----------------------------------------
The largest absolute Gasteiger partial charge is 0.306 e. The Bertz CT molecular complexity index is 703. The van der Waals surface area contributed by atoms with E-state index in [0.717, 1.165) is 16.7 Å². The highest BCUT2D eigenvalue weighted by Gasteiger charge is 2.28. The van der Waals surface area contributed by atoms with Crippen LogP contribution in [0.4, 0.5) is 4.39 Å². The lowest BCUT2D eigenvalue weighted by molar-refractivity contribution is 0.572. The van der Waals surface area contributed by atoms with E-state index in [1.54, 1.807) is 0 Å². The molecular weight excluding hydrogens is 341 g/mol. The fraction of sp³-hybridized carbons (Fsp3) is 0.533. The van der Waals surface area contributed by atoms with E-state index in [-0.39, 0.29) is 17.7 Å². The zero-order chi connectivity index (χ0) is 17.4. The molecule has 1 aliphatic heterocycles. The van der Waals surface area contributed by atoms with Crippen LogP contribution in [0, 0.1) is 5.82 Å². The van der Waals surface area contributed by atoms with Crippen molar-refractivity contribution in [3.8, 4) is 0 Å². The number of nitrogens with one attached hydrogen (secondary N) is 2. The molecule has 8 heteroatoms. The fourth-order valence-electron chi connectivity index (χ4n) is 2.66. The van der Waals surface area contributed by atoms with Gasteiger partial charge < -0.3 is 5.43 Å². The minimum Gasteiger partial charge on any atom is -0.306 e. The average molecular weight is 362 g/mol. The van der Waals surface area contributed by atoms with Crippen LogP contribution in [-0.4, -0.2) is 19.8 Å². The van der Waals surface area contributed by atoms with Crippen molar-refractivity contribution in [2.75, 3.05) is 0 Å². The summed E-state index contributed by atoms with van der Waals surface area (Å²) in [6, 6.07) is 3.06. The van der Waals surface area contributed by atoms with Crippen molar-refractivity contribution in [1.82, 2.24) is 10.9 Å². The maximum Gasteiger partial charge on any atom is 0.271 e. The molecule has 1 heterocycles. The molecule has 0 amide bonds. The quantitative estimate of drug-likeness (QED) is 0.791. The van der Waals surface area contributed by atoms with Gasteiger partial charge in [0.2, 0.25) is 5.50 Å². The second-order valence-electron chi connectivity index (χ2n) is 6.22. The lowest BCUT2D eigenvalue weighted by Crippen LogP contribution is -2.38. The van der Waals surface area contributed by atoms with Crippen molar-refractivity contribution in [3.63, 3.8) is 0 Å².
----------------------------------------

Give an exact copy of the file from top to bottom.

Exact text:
The largest absolute Gasteiger partial charge is 0.306 e. The Bertz CT molecular complexity index is 703. The van der Waals surface area contributed by atoms with E-state index in [0.717, 1.165) is 16.7 Å². The highest BCUT2D eigenvalue weighted by Gasteiger charge is 2.28. The van der Waals surface area contributed by atoms with Crippen LogP contribution in [0.4, 0.5) is 4.39 Å². The lowest BCUT2D eigenvalue weighted by molar-refractivity contribution is 0.572. The van der Waals surface area contributed by atoms with E-state index in [1.54, 1.807) is 0 Å². The molecular weight excluding hydrogens is 341 g/mol. The fraction of sp³-hybridized carbons (Fsp3) is 0.533. The van der Waals surface area contributed by atoms with E-state index in [-0.39, 0.29) is 17.7 Å². The zero-order chi connectivity index (χ0) is 17.4. The molecule has 1 aliphatic heterocycles. The van der Waals surface area contributed by atoms with Crippen LogP contribution in [0, 0.1) is 5.82 Å². The van der Waals surface area contributed by atoms with Crippen molar-refractivity contribution in [3.8, 4) is 0 Å². The number of nitrogens with one attached hydrogen (secondary N) is 2. The molecule has 8 heteroatoms. The fourth-order valence-electron chi connectivity index (χ4n) is 2.66. The van der Waals surface area contributed by atoms with Gasteiger partial charge < -0.3 is 5.43 Å². The minimum Gasteiger partial charge on any atom is -0.306 e. The average molecular weight is 362 g/mol. The van der Waals surface area contributed by atoms with Crippen LogP contribution in [-0.4, -0.2) is 19.8 Å². The van der Waals surface area contributed by atoms with Crippen molar-refractivity contribution in [2.75, 3.05) is 0 Å². The summed E-state index contributed by atoms with van der Waals surface area (Å²) in [6, 6.07) is 3.06. The van der Waals surface area contributed by atoms with Crippen molar-refractivity contribution in [1.82, 2.24) is 10.9 Å². The maximum Gasteiger partial charge on any atom is 0.271 e. The molecule has 1 heterocycles. The molecule has 0 amide bonds. The quantitative estimate of drug-likeness (QED) is 0.791. The van der Waals surface area contributed by atoms with Gasteiger partial charge in [0.2, 0.25) is 5.50 Å². The second-order valence-electron chi connectivity index (χ2n) is 6.22. The lowest BCUT2D eigenvalue weighted by Crippen LogP contribution is -2.38. The van der Waals surface area contributed by atoms with Crippen molar-refractivity contribution in [3.63, 3.8) is 0 Å².